The shocking dashcam video showing the death of Chicago teenager Laquan McDonald—who was felled by 16 bullets as he walked away from police—led to angry protests throughout the city and murder charges against the shooter, officer Jason Van Dyke.
Now, as Van Dyke’s trial nears a close, his lawyers have presented their own animated recreation of what supposedly happened the night 17-year-old McDonald died.
On Tuesday, jurors saw the forensic recreation of McDonald’s movements—shown from Van Dyke’s point of view—using laser scanning and drones, as the defense tried to persuade them that Van Dyke had reason to fear for his life when he shot and killed McDonald in October 2014.
“Our analysis demonstrates that Mr. McDonald was getting closer to Officer Van Dyke up until the shooting,” said Jason Fries, whose San Francisco-based firm 3D-Forensic created the defense’s animated version of events.
Van Dyke is charged with two counts of first-degree murder, 16 counts of aggravated battery and one count of official misconduct.
Before McDonald died on Oct. 20, 2014, he was holding a three-inch blade and attempting to break into cars. A truck driver dialed 911, and two responding officers trailed McDonald as they waited for a Taser unit for backup. McDonald had slashed the tires of their patrol car and refused to drop his knife.
Van Dyke arrived on scene soon after and pumped 16 bullets into McDonald within seconds of encountering him in the middle of the street. The prosecution has emphasized that no other cops who met McDonald that night discharged their weapons.
During Tuesday’s testimony, defense attorney Dan Herbert asked Fries, “How long did it take Laquan McDonald to get from 39 feet away to close the distance at approximately 15 feet [from Van Dyke]?”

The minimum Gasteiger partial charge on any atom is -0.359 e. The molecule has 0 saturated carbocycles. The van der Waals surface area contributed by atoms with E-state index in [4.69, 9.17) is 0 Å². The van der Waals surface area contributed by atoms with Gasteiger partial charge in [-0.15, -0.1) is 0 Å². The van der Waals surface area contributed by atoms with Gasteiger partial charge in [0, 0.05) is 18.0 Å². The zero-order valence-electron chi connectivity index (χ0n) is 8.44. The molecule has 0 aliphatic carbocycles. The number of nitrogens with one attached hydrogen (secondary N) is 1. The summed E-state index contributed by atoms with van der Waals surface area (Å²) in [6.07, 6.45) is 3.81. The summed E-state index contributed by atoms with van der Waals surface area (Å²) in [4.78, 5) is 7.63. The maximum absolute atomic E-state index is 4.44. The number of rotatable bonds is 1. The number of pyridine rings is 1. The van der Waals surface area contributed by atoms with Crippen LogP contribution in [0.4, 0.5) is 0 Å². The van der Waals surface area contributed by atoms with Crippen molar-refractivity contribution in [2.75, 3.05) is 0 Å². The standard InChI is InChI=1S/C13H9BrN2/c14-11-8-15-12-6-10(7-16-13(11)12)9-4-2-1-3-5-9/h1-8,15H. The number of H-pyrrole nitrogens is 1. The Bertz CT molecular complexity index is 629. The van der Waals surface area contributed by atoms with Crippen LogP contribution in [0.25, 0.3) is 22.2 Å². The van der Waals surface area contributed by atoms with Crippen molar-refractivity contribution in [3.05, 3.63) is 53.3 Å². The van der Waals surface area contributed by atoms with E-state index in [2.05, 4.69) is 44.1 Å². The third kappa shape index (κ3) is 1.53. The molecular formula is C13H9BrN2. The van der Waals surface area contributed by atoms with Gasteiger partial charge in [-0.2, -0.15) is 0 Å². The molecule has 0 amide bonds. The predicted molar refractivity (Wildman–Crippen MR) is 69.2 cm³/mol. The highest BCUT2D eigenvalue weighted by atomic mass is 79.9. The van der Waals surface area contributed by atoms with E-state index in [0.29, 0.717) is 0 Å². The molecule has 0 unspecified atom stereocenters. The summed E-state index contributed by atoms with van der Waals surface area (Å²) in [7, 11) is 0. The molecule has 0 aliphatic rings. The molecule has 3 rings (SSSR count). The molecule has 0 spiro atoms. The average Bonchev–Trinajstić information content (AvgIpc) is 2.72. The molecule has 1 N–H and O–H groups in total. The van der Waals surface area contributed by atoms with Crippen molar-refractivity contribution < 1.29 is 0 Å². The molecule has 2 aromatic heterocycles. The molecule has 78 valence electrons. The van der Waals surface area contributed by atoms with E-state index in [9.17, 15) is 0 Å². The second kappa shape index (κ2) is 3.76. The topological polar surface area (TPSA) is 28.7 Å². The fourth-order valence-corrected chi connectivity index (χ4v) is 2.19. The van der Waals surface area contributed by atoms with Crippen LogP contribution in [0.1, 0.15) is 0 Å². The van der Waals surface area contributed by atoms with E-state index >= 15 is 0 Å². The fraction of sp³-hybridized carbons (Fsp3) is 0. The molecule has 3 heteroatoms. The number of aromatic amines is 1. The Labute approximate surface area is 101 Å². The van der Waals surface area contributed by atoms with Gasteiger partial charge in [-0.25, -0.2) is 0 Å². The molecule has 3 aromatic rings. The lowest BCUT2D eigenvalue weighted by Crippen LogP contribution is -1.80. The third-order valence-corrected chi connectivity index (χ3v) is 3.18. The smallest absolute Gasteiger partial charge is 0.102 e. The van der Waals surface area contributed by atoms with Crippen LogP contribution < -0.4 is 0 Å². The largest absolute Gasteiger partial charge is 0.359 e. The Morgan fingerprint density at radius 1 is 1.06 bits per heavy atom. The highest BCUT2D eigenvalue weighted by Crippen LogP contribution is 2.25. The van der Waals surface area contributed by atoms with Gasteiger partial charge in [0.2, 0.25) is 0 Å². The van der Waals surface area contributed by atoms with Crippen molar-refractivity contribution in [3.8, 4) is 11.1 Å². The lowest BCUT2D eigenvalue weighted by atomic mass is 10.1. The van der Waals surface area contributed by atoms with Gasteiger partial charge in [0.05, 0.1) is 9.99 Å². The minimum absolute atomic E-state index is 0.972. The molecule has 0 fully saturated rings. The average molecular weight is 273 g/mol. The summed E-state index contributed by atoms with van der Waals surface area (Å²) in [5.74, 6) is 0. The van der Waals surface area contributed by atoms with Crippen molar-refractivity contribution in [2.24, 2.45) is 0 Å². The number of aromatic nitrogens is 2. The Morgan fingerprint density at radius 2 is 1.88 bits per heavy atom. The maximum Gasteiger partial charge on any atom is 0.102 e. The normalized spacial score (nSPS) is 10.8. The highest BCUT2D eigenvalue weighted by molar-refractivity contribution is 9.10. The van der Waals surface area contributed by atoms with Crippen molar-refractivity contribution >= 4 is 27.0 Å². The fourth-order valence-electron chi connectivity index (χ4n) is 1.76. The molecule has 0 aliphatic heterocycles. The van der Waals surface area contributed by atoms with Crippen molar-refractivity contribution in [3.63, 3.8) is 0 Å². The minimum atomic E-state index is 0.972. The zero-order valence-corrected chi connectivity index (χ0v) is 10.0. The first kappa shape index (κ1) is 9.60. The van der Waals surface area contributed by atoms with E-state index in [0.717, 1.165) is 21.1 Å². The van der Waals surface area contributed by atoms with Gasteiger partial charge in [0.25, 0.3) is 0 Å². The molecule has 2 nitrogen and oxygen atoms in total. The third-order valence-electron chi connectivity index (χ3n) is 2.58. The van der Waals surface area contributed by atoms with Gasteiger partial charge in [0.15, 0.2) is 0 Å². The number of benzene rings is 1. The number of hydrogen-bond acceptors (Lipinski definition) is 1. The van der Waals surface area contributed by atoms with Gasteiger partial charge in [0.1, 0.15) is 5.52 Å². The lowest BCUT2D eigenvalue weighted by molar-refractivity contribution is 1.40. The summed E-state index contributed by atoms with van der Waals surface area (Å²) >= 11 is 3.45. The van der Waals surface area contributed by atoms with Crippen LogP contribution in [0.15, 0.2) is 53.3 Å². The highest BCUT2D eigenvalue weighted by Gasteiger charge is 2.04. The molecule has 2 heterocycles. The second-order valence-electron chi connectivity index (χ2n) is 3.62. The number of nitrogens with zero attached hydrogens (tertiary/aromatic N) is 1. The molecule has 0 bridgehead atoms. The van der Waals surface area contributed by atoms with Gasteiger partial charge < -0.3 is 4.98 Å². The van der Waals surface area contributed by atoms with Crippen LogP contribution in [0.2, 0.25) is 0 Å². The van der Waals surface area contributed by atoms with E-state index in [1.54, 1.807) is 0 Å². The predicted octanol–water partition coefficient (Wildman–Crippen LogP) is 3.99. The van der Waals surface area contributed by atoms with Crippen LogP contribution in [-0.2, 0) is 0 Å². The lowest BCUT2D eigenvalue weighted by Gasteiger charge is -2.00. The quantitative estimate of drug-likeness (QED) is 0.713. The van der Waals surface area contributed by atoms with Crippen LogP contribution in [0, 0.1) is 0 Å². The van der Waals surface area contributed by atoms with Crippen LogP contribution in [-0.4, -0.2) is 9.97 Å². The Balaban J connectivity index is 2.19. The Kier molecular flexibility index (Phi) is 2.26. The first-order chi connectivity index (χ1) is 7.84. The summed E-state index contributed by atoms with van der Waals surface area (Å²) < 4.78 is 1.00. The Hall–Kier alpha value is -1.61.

“Approximately four seconds,” Fries testified.
Fries said the video was made using a laser scanner to reconstruct the area, dashcam video, security footage and the medical examiner’s report.
The recreation included a bird’s-eye view of the area that coincided with dispatcher audio, from the moment a 911 caller reported McDonald breaking into trucks, to his movements toward a Burger King as two responding officers trailed him.
The real video of McDonald jogging away from Van Dyke played for a few seconds before the animated rendition of Van Dyke on the scene. The animation showed McDonald being shot five times while he was standing and did not include images of Van Dyke continuing to fire after McDonald had collapsed.
On cross examination, assistant special prosecutor Marilyn Hite Ross grilled Fries over the video’s lack of exact detail from the scene—including lighting conditions, the speed of McDonald’s and cops’ movements, McDonald’s attire, and the plumes rising around his body after he was gunned down.
“In the actual, the real video footage of the shooting was Laquan McDonald wearing all black?” Hite Ross asked of the video, which depicts McDonald in a black hoodie. She pointed out McDonald had jeans with light pockets in dashcam footage.